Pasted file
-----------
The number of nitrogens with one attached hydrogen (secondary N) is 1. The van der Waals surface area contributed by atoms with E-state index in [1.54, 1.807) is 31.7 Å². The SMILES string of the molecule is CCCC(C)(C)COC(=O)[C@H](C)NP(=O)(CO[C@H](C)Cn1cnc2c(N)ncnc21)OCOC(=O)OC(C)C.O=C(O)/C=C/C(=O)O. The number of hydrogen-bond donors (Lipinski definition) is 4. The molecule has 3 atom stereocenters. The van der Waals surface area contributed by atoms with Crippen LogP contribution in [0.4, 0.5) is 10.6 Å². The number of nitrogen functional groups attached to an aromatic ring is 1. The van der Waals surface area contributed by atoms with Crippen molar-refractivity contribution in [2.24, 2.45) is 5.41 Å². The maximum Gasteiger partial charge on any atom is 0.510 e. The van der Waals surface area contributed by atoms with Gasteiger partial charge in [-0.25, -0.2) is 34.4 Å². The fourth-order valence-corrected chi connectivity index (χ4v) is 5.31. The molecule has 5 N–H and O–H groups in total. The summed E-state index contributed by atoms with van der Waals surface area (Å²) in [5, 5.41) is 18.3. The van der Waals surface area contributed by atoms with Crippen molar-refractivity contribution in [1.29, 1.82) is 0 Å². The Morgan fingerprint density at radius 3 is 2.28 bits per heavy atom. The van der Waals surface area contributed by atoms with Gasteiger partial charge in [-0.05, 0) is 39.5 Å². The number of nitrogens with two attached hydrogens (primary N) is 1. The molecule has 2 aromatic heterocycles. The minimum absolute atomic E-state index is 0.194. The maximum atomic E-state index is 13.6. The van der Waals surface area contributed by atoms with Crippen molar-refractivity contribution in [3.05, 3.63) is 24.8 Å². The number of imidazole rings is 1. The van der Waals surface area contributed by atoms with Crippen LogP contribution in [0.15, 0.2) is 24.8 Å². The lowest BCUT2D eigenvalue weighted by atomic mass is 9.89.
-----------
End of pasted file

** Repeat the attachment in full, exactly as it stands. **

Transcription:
The number of nitrogens with one attached hydrogen (secondary N) is 1. The van der Waals surface area contributed by atoms with E-state index in [1.54, 1.807) is 31.7 Å². The SMILES string of the molecule is CCCC(C)(C)COC(=O)[C@H](C)NP(=O)(CO[C@H](C)Cn1cnc2c(N)ncnc21)OCOC(=O)OC(C)C.O=C(O)/C=C/C(=O)O. The number of hydrogen-bond donors (Lipinski definition) is 4. The molecule has 3 atom stereocenters. The van der Waals surface area contributed by atoms with Crippen LogP contribution in [0.4, 0.5) is 10.6 Å². The number of nitrogen functional groups attached to an aromatic ring is 1. The van der Waals surface area contributed by atoms with Crippen molar-refractivity contribution in [2.24, 2.45) is 5.41 Å². The maximum Gasteiger partial charge on any atom is 0.510 e. The van der Waals surface area contributed by atoms with Gasteiger partial charge in [-0.25, -0.2) is 34.4 Å². The fourth-order valence-corrected chi connectivity index (χ4v) is 5.31. The molecule has 5 N–H and O–H groups in total. The summed E-state index contributed by atoms with van der Waals surface area (Å²) in [5, 5.41) is 18.3. The van der Waals surface area contributed by atoms with Crippen molar-refractivity contribution in [1.29, 1.82) is 0 Å². The Morgan fingerprint density at radius 3 is 2.28 bits per heavy atom. The van der Waals surface area contributed by atoms with Gasteiger partial charge in [-0.05, 0) is 39.5 Å². The number of nitrogens with two attached hydrogens (primary N) is 1. The molecule has 2 aromatic heterocycles. The minimum absolute atomic E-state index is 0.194. The maximum atomic E-state index is 13.6. The van der Waals surface area contributed by atoms with Crippen molar-refractivity contribution in [3.05, 3.63) is 24.8 Å². The number of imidazole rings is 1. The van der Waals surface area contributed by atoms with Crippen LogP contribution in [0.15, 0.2) is 24.8 Å². The lowest BCUT2D eigenvalue weighted by atomic mass is 9.89.